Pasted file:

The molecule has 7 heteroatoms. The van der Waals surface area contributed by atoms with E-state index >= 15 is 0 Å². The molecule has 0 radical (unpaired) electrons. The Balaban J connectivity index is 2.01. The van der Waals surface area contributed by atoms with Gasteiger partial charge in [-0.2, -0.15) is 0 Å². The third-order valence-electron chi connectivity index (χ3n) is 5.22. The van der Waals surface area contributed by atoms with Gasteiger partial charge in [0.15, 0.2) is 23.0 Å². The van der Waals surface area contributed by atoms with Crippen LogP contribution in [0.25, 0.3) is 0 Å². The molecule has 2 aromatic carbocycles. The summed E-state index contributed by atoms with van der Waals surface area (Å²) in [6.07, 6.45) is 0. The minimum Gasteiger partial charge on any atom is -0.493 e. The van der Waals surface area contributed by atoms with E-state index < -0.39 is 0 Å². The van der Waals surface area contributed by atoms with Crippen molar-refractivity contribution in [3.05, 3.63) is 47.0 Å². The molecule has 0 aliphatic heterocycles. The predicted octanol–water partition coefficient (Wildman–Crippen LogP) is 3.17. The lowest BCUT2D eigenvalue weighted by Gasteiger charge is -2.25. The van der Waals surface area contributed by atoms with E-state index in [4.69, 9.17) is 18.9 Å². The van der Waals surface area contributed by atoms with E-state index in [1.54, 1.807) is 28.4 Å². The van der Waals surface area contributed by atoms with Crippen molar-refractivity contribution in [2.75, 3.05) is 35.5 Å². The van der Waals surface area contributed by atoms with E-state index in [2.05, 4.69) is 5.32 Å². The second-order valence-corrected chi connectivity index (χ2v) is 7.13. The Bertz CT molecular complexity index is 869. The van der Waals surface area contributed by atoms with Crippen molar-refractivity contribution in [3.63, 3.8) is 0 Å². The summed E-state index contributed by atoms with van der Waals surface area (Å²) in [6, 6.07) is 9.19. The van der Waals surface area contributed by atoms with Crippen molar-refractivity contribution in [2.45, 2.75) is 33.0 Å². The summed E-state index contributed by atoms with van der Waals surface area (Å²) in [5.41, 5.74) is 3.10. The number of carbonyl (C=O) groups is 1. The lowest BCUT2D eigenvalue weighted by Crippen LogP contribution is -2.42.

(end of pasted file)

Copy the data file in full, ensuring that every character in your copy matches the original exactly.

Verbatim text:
The molecule has 7 heteroatoms. The van der Waals surface area contributed by atoms with E-state index >= 15 is 0 Å². The molecule has 0 radical (unpaired) electrons. The Balaban J connectivity index is 2.01. The van der Waals surface area contributed by atoms with Gasteiger partial charge in [-0.2, -0.15) is 0 Å². The third-order valence-electron chi connectivity index (χ3n) is 5.22. The van der Waals surface area contributed by atoms with Gasteiger partial charge in [0.15, 0.2) is 23.0 Å². The van der Waals surface area contributed by atoms with Crippen LogP contribution in [0.25, 0.3) is 0 Å². The molecule has 2 aromatic carbocycles. The summed E-state index contributed by atoms with van der Waals surface area (Å²) in [6.07, 6.45) is 0. The minimum Gasteiger partial charge on any atom is -0.493 e. The van der Waals surface area contributed by atoms with E-state index < -0.39 is 0 Å². The van der Waals surface area contributed by atoms with Crippen molar-refractivity contribution in [3.05, 3.63) is 47.0 Å². The molecule has 0 aliphatic heterocycles. The predicted octanol–water partition coefficient (Wildman–Crippen LogP) is 3.17. The lowest BCUT2D eigenvalue weighted by Gasteiger charge is -2.25. The van der Waals surface area contributed by atoms with E-state index in [4.69, 9.17) is 18.9 Å². The van der Waals surface area contributed by atoms with E-state index in [1.54, 1.807) is 28.4 Å². The van der Waals surface area contributed by atoms with Crippen molar-refractivity contribution in [2.75, 3.05) is 35.5 Å². The van der Waals surface area contributed by atoms with E-state index in [2.05, 4.69) is 5.32 Å². The second-order valence-corrected chi connectivity index (χ2v) is 7.13. The Bertz CT molecular complexity index is 869. The van der Waals surface area contributed by atoms with Crippen molar-refractivity contribution in [3.63, 3.8) is 0 Å². The summed E-state index contributed by atoms with van der Waals surface area (Å²) in [6, 6.07) is 9.19. The van der Waals surface area contributed by atoms with Crippen molar-refractivity contribution in [2.45, 2.75) is 33.0 Å². The summed E-state index contributed by atoms with van der Waals surface area (Å²) in [5.41, 5.74) is 3.10. The number of carbonyl (C=O) groups is 1. The lowest BCUT2D eigenvalue weighted by Crippen LogP contribution is -2.42.